Social media age restrictions may push children online in secret, Australian eSafety commissioner says

<span>Australia’s eSafety commissioner, Julie Inman Grant.</span><span>Photograph: Mick Tsikas/AAP</span>
Australia’s eSafety commissioner, Julie Inman Grant.Photograph: Mick Tsikas/AAP

Restricting children from social media could risk limiting their access to critical social support and could result in them accessing social media in secret, Australia’s online safety regulator has warned.

The opposition leader, Peter Dutton, this month said the Coalition would ban under 16s from social media within 100 days should they win the next election. The Albanese government is undertaking a $6.5m trial of age assurance technology and is assessing at what age children should be able to access social media as part of a wide-ranging parliamentary inquiry on social media and Australian society.

In its submission to the inquiry, the eSafety commissioner’s office said that while 45% of young people aged 14 to 17 reported being treated in a hurtful or nasty way online, and social media can have acute risks to children such as online grooming and sexual extortion, discussion about the risks of social media needed to be balanced with discussion of the benefits.

“Social media may also provide a range of opportunities that are protective of mental health, such as inclusion, social connection and belonging,” the commissioner said.

The discussion about preventing children from accessing social media through age verification “implies social media is a discrete form of media that can be separated from the rest of the internet and modern media”.

“Even if social media could be demarcated and separated from other media, a primary concern is that children would migrate to other services and platforms with fewer safeguards.”

The eSafety commissioner said restricting young people from social media “may limit young people’s access to critical support” and some would probably work around the blocks.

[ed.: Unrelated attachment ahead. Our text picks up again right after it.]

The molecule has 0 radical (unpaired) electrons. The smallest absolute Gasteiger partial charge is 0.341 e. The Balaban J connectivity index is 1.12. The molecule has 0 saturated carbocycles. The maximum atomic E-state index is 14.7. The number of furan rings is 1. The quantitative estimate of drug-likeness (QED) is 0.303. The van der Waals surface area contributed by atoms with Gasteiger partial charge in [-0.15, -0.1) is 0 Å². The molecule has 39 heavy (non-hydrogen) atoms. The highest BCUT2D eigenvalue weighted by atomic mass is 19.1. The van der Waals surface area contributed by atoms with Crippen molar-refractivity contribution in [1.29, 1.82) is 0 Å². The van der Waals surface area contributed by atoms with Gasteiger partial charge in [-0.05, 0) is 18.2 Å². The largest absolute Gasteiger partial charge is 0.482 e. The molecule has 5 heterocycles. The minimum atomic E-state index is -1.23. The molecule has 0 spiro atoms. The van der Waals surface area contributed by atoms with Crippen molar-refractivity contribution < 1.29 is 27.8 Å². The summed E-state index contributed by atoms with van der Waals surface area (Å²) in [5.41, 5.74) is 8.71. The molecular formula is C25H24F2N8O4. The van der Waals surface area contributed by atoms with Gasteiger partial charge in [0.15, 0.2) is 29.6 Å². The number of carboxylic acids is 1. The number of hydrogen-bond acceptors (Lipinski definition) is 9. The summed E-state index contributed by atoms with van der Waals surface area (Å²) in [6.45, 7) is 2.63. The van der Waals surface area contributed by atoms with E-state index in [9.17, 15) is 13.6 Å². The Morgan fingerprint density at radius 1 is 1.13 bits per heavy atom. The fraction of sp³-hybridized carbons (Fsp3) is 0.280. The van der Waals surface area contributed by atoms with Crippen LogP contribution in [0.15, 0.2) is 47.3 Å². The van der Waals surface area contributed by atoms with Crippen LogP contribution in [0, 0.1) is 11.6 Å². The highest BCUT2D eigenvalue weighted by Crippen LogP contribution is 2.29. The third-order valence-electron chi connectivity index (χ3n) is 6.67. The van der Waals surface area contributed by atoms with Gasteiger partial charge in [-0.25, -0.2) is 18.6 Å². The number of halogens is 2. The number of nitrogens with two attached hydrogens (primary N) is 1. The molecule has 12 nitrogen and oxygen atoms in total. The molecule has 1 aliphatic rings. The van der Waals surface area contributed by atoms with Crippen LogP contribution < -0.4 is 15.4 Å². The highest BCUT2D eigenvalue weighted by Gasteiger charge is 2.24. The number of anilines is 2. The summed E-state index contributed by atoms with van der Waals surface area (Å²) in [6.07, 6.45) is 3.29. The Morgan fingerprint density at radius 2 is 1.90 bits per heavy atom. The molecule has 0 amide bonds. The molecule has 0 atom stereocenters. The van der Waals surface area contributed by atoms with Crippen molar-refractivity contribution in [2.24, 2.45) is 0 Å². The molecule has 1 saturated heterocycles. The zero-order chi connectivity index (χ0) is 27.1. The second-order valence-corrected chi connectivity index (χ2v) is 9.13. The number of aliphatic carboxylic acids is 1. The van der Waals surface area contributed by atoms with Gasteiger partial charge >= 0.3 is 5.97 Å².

Related: ‘No country in the world has solved this problem’: can Australia make age verification work for social media?

“If age-based restrictions are imposed, eSafety has concerns that some young people will access social media in secrecy. This may mean that they access social media without adequate protections in place and are more likely to use less regulated non-mainstream services that increase their likelihood of exposure to serious risks.”

Banning children of a certain age would also not help children build capacity to engage safely online, and should not be considered the sole solution, eSafety said.

The Coalition has not outlined how age checks for social media would work in practice, and eSafety said in the submission that age assurance is “not a panacea for online harms” and education and awareness-raising activities must also be included.

Guardian Australia reported last week that the UK regulator – which is now rolling out age assurance measures for over 18s – warned that facial recognition technology for age assurance does not work well on younger teens.

The eSafety commissioner, Julie Inman Grant, told the committee in a hearing on Friday that the technology had improved in “leaps and bounds” in the past few years but it would depend on how the technology would be designed and deployed as to whether it would be successful.

The committee is scheduled hold two hearings this week, and one next week.